Galilee History, Family Crest & Coats of Arms

Galilee is an old Anglo-Saxon name that was given to a person who was a galley-man. One source notes that these people were "rowers" [1] while another notes that "these were commonly called gallie-men, as men that came up in the gallies, who brought up wines and other merchandizes, which they landed in Thames-strete, at a place called Galley- key." [2]

Early Origins of the Galilee family

The surname Galilee was first found in Yorkshire where Henry Galye was first listed in the Assize Rolls of 1219. Years later, Adam del Galay was listed in 1304. [1]

Early History of the Galilee family

This web page shows only a small excerpt of our Galilee research. Another 72 words (5 lines of text) covering the years 1304, 1696, 1769, 1696, 1714, 1717, 1721 and 1728 are included under the topic Early Galilee History in all our PDF Extended History products and printed products wherever possible.

Galilee Spelling Variations

The English language only became standardized in the last few centuries; therefore, spelling variations are common among early Anglo-Saxon names. As the form of the English language changed, even the spelling of literate people's names evolved. Galilee has been recorded under many different variations, including Galley, Gallie, Gally, Galey, Gally and others.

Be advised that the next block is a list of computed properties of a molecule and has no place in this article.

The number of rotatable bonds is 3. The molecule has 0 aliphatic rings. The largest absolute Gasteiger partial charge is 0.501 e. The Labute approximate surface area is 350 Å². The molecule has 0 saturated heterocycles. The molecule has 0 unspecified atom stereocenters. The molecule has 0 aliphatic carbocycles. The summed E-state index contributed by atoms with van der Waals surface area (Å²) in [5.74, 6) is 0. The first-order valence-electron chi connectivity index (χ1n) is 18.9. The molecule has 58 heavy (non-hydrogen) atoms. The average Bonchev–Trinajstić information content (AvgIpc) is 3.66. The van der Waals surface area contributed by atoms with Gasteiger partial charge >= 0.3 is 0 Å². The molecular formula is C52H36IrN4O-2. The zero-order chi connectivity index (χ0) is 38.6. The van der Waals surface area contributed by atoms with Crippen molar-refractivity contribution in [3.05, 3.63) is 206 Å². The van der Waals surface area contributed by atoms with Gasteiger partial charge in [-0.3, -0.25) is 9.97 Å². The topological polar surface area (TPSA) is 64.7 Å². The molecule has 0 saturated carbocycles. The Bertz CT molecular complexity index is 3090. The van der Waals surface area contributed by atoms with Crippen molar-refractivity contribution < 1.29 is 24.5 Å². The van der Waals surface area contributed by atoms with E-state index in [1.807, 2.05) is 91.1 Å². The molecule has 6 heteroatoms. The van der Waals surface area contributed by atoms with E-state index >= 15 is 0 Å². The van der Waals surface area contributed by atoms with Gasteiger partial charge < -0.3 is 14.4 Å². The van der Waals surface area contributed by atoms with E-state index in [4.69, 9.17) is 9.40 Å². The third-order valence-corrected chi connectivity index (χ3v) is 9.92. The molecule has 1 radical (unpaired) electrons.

Early Notables of the Galilee family (pre 1700)

Distinguished members of the family include Henry Gally (1696-1769), English divine and classical scholar, son of the Rev. Peter Gally, a French Protestant refugee, was born at Beckenham, Kent, in August 1696. He was admitted a pensioner of Corpus Christi College, Cambridge, under the tuition of Mr. Fawcett...
Another 47 words (3 lines of text) are included under the topic Early Galilee Notables in all our PDF Extended History products and printed products wherever possible.

Migration of the Galilee family

For many English families, the political and religious disarray that shrouded England made the far away New World an attractive prospect. On cramped disease-ridden ships, thousands migrated to those British colonies that would eventually become Canada and the United States. Those hardy settlers that survived the journey often went on to make important contributions to the emerging nations in which they landed. Analysis of immigration records indicates that some of the first North American immigrants bore the name Galilee or a variant listed above: John Galley purchased land in Salem, Massachusetts in 1637. In the same year Thomas Galley landed on the island of St. Christopher; William Galley settled in Virginia in 1637.



  1. ^ Reaney, P.H and R.M. Wilson, A Dictionary of English Surnames. London: Routledge, 1991. Print. (ISBN 0-415-05737-X)
  2. ^ Harrison, Henry, Surnames of the United Kingdom: A Concise Etymological Dictionary Baltimore: Geneological Publishing Company, 2013. Print


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